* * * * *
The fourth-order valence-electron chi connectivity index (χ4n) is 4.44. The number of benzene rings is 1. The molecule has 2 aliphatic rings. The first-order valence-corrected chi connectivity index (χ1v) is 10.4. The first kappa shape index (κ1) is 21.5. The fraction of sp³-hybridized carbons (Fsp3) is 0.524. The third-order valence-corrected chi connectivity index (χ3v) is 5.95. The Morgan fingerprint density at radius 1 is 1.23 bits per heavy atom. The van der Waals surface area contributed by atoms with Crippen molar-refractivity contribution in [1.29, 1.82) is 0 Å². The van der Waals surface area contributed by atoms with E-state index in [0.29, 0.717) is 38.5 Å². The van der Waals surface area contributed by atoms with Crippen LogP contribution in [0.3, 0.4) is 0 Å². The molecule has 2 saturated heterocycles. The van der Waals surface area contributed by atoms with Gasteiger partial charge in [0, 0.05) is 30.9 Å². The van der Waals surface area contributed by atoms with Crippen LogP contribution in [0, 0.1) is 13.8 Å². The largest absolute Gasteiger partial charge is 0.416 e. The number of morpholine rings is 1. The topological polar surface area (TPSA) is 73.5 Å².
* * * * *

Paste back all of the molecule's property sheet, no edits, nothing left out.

The fourth-order valence-electron chi connectivity index (χ4n) is 4.44. The number of benzene rings is 1. The molecule has 2 aliphatic rings. The first-order valence-corrected chi connectivity index (χ1v) is 10.4. The first kappa shape index (κ1) is 21.5. The fraction of sp³-hybridized carbons (Fsp3) is 0.524. The third-order valence-corrected chi connectivity index (χ3v) is 5.95. The Morgan fingerprint density at radius 1 is 1.23 bits per heavy atom. The van der Waals surface area contributed by atoms with Crippen molar-refractivity contribution in [1.29, 1.82) is 0 Å². The van der Waals surface area contributed by atoms with E-state index in [0.29, 0.717) is 38.5 Å². The van der Waals surface area contributed by atoms with Crippen LogP contribution in [0.3, 0.4) is 0 Å². The molecule has 2 saturated heterocycles. The van der Waals surface area contributed by atoms with Gasteiger partial charge in [0, 0.05) is 30.9 Å². The van der Waals surface area contributed by atoms with Crippen LogP contribution in [0, 0.1) is 13.8 Å². The largest absolute Gasteiger partial charge is 0.416 e. The number of morpholine rings is 1. The topological polar surface area (TPSA) is 73.5 Å².